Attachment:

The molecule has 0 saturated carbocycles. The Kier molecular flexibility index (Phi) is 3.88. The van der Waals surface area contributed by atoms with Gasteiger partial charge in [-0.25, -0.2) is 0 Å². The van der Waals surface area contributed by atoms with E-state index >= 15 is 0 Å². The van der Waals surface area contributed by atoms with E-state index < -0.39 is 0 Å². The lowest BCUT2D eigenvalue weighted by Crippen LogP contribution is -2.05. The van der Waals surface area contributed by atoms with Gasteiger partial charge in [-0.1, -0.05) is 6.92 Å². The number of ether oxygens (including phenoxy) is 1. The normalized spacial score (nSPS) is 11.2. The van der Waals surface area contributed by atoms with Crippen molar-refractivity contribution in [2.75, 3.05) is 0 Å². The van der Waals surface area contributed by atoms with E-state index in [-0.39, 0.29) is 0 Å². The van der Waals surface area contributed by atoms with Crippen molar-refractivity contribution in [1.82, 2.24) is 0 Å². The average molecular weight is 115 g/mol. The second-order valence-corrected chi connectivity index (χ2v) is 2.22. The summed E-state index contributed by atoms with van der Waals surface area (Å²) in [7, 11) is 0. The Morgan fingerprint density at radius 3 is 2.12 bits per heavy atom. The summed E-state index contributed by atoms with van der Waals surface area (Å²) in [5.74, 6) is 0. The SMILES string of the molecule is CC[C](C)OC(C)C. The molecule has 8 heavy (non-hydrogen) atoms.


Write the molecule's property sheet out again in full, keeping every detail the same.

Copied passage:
The molecule has 0 saturated carbocycles. The Kier molecular flexibility index (Phi) is 3.88. The van der Waals surface area contributed by atoms with Gasteiger partial charge in [-0.25, -0.2) is 0 Å². The van der Waals surface area contributed by atoms with E-state index >= 15 is 0 Å². The van der Waals surface area contributed by atoms with E-state index < -0.39 is 0 Å². The lowest BCUT2D eigenvalue weighted by Crippen LogP contribution is -2.05. The van der Waals surface area contributed by atoms with Gasteiger partial charge in [-0.1, -0.05) is 6.92 Å². The number of ether oxygens (including phenoxy) is 1. The normalized spacial score (nSPS) is 11.2. The van der Waals surface area contributed by atoms with Crippen molar-refractivity contribution in [2.75, 3.05) is 0 Å². The van der Waals surface area contributed by atoms with E-state index in [-0.39, 0.29) is 0 Å². The van der Waals surface area contributed by atoms with Crippen molar-refractivity contribution in [1.82, 2.24) is 0 Å². The average molecular weight is 115 g/mol. The second-order valence-corrected chi connectivity index (χ2v) is 2.22. The summed E-state index contributed by atoms with van der Waals surface area (Å²) in [7, 11) is 0. The Morgan fingerprint density at radius 3 is 2.12 bits per heavy atom. The summed E-state index contributed by atoms with van der Waals surface area (Å²) in [5.74, 6) is 0. The SMILES string of the molecule is CC[C](C)OC(C)C. The molecule has 8 heavy (non-hydrogen) atoms.